Hsinchu, Taiwan -- US magazine Aviation Week gave the Industrial Technology Research Institute (ITRI) of Taiwan an innovation award for its Reddex product, a non-toxic fire-resistant polyurethane composite material. Dr Jonq-Min Liu, executive vice president of ITRI, accepted the honour in Washington, DC.
Reddex is characterised by its ignition resistance, and non-melting, non-toxic properties. Even in temperatures higher than 1000 deg Celsius, it can still protect substances coated with it for about 60 min, lowering its temperature to under 300 deg Celsius.
Because Reddex's retains its excellent bonding property and robustness even after being torched by fire for an extended period, steel frames coated with Reddex in a building can maintain strong structural adherence to the main structure, and thus protect a building from catching fire or being damaged by fire.
ITRI says Reddex meets the environmental codes of the European Union. It has a wide range of applications, such as for making partition and compartment materials inside an airplane, fuselage insulation materials, chair cushion fabrics, construction and building materials, as well as industrial and daily-use products.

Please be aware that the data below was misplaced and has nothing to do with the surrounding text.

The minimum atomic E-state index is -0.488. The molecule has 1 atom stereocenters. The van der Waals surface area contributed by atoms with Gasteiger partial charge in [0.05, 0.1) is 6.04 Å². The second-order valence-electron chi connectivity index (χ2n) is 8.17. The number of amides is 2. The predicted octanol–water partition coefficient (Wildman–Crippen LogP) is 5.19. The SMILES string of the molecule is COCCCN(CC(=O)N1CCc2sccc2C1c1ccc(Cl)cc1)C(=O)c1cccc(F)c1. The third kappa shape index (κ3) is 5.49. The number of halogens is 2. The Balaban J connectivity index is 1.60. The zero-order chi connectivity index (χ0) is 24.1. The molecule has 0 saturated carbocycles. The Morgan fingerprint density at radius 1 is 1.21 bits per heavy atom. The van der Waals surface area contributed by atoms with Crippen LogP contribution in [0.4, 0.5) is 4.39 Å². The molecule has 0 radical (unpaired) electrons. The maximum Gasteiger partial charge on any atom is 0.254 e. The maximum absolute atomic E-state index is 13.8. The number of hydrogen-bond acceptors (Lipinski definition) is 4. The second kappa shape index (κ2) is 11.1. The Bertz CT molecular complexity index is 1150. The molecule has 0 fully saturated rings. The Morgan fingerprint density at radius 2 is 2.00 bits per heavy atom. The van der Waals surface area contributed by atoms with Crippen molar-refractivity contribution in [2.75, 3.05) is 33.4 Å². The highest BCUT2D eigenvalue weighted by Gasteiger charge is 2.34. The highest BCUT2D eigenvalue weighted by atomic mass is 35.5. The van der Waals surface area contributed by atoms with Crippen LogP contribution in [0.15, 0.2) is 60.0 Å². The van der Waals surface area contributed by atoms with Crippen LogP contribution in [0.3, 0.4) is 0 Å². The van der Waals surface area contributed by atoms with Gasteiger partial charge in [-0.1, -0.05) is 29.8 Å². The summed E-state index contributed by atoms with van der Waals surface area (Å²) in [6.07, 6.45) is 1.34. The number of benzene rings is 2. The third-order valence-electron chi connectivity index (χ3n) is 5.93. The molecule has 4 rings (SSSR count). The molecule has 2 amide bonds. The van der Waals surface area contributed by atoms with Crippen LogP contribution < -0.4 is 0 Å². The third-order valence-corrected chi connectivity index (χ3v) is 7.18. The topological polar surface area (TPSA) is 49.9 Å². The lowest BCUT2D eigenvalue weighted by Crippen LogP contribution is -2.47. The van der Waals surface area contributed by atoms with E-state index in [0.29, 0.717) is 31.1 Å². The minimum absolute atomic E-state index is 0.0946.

Conventional fire-resistant materials are often characterised by high density, heavy weight and little flexibility, the Taiwanese group said, adding that also crumble easily or break away from the protected substrate. Conventional fire-resistant materials also contain halogens, sulphur or phosphorus components, and thus release toxic vapour when exposed to fire.
Reddex contains no halogens, sulphur or phosphorus, so no toxic gas is generated when exposed to fire, ITRI added. Reddex also prevents the protected substance from rising in temperatures. Even after it catches fire, it releases only water vapour and hardly any harmful gases, and its smoke density is only 2.0, much less than the safety standard of 200, according to the Hsinchu, Taiwan-nased institute.